By Anahad Madhav Mohapatra Mar. 22, 2019
The flood of fake news on social media has made our judgement of the information we consume weaker than ever before. But if we wish to gain an understanding of the “truth”, we must question the very pillars we base our lives on, like Bauji in Rajat Kapoor’s 2014 film.
o samanaantar rekhayein agar kabhi nahin milti, toh infinity pe jaake kaise mil sakti hain? (How can two parallel lines converge at infinity?),” an agitated Bauji asks an unsuspecting Mathematics professor, who is caught on the wrong foot, like a politician asked about India’s falling employment rates. After all, we’ve been conditioned to trust blindly and never question anything that is taught to us — like Bhai fans before an Eid release or BJP trolls downvoting Microsoft Excel, we’re just dragging ourselves through life’s maze, rather merrily yet painfully blindly. But to what end? Rajat Kapoor’s Ankhon Dekhi (2014) seeks to answer this question.
Bauji, played by the tenacious Sanjay Mishra, works as a travel agent and is the patriarch of a tightly knit family from Old Delhi. “Tight” is the operative word here, purely because the family’s interpersonal tensions are bottled into their haveli like a pressure cooker waiting to explode. When Bauji’s daughter Rita is rumoured to be having an affair with a ruffian from the neighbourhood, his old-world values are offended and the men of his family accost the boy and rough him up. When the supposed ruffian turns out to be a timid, docile boy, Bauji feels like he’s losing his moorings.
That night, he wonders how easily the family had trusted the word of someone from the streets over their daughter’s. This shakes his perception of what “truth” truly is. Bauji decides that from now on, he is going to let go of all acquired knowledge (newspapers, books, and the internet) and only believe in what he experiences first-hand. “Mera sach, mere anubhav ka sach hoga,” he proclaims, without realising the problems that lie ahead.
As a millennial launda who’s just learning how to adult – and to conform to rules and structures at workplaces, dating apps, and shared cabs – I can tell you that I’d behave like fellow Odia Sambit Patra on crack and rant about everything from chai to China if I had to let go of the internet for a day. Perhaps because the internet is our primary source of information, and the flood of fake news on social media has made our judgement of the information we consume weaker than ever before. But imagine going through the ordeal of questioning your beliefs very late in life, like Bauji, who decides that the only way to arrive at this fable-like idea of “truth” is by questioning the very pillars we base our lives on.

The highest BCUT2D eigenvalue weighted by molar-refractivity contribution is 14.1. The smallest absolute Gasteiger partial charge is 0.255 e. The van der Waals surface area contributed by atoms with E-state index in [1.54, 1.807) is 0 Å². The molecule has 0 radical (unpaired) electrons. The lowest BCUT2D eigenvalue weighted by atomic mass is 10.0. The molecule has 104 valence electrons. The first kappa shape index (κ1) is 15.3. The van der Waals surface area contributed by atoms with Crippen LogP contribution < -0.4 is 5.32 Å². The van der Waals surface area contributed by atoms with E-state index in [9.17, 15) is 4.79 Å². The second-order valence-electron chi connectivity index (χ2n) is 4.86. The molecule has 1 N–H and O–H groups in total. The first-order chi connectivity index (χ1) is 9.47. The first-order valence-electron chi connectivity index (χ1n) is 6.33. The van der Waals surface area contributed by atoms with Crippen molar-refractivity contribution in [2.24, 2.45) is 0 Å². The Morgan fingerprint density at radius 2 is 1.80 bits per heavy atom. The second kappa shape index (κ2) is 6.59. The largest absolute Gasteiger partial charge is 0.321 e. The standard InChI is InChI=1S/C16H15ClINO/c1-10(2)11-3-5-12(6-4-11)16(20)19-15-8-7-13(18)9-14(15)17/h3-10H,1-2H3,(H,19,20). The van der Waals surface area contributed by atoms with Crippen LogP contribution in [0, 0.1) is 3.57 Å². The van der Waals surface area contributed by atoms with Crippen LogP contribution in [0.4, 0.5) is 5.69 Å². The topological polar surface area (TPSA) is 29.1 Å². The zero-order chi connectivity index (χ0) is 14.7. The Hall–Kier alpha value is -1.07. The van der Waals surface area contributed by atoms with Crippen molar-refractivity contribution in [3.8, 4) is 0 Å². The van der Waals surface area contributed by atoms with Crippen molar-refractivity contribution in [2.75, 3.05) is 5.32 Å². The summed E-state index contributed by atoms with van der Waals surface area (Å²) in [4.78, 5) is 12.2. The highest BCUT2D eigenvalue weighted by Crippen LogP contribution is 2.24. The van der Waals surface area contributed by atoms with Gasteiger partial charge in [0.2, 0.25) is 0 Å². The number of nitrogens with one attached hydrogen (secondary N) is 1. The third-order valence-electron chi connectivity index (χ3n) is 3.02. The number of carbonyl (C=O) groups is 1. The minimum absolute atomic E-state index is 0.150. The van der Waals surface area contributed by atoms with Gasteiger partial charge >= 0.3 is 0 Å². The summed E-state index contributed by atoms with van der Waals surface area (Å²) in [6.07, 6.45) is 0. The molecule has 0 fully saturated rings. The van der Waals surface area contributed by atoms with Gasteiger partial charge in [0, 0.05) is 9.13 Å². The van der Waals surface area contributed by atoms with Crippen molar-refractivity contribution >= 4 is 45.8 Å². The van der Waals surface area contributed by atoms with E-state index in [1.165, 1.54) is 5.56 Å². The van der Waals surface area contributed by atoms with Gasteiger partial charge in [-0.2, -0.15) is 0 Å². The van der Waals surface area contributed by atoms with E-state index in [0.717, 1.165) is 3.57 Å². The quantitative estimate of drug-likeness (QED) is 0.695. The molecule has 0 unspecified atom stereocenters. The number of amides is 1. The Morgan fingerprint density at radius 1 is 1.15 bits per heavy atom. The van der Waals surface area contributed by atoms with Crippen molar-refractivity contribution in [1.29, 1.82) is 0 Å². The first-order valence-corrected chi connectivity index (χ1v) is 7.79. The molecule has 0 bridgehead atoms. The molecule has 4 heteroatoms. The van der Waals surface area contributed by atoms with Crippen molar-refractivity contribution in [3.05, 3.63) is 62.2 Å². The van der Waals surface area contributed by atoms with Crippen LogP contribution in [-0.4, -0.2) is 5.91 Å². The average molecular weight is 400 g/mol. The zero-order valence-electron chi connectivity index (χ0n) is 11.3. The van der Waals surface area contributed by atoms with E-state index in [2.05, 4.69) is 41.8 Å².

The first drastic step Bauji takes is that he stops praying and visiting the temple. He’s offered prasad by the neighbourhood priest who he politely corrects by calling it “mithai”. It might seem like a mere shift in semantics, but it conveys the fact that the process of questioning things starts with unlearning them in the first place.
He believes that silent retrospection is the only way to find rhythm in the cacophony that surrounds him.
Make no mistake, Bauji is no superhero, in fact he’s more the village idiot. To the outside world, he’s a laughing stock. To the family, a major source of embarrassment. Bauji is surrounded by a handful of men from the neighbourhood who ridicule as well as adore his eccentricities in equal parts.
Most of the ridicule that Bauji faces from the outside is unwarranted, because people seem to think that there are things like politics, religion, and morality that are beyond the realm of questioning. This reminds me of the UGC protests, the protest against the Delhi University Vice Chancellor, and the protests in JNU, most of which stemmed from the fact that one was not being allowed to question or critique the establishment. The popular slogan at the time was, “Humne suna hai, ke jinko chuna hai, unhone kaha hai, ki poochna mana hai!” This is pretty much the crossroads at which Bauji finds himself. When the world is full of half-truths and misconceptions, the answer actually lies in looking within.
Bauji ups his game and stops talking altogether, communicating only in gestures with one and all. He believes that silent retrospection is the only way to find rhythm in the cacophony that surrounds him. Bauji’s silence is a welcome change in today’s world where IT cells of political parties, news outlets, and lobbyists engage their considerable resources in trying to mislead our sense of judgement. We live in times of President Trump and our own Chowkidars, and maybe sometimes silence is the only way to distance oneself from the hate emanating from the echo chambers all around us.
Ankhon Dekhi is Rajat Kapoor’s ode to his teachers Mani Kaul and Kumar Shahani, who are stalwarts at creating characters that live, breathe, and in many ways resist their environment. Bauji is a product as well as an embodiment of his environment. At an early point in the film, he references the fable of the frog in the well, saying, “Bhale hi main kuein ka maindhak hoon, main apne kuein ka maindhak hoon, apne kuein se parichit hoon.” But as soon as the “maindhak” is taken out of his well, he can see himself and his world clearly.
As Bauji’s story draws to a close, he realises that the misplaced idea of “truth” he was chasing was actually a mirage; what truly exists is the harsh reality of the present and not the assumptions and half-truths that accompany it. Perhaps what we can take away from Rajat Kapoor’s Ankhon Dekhi is that the truth is all around us, but you won’t find it unless you have the courage to look for it with your own eyes.
Anahad is the fourth most recognisable Odia after Biswa, Biswapati and Satapathy. He sold his kidney to get into college and every word you read gives him a grain of rice. Be Kind.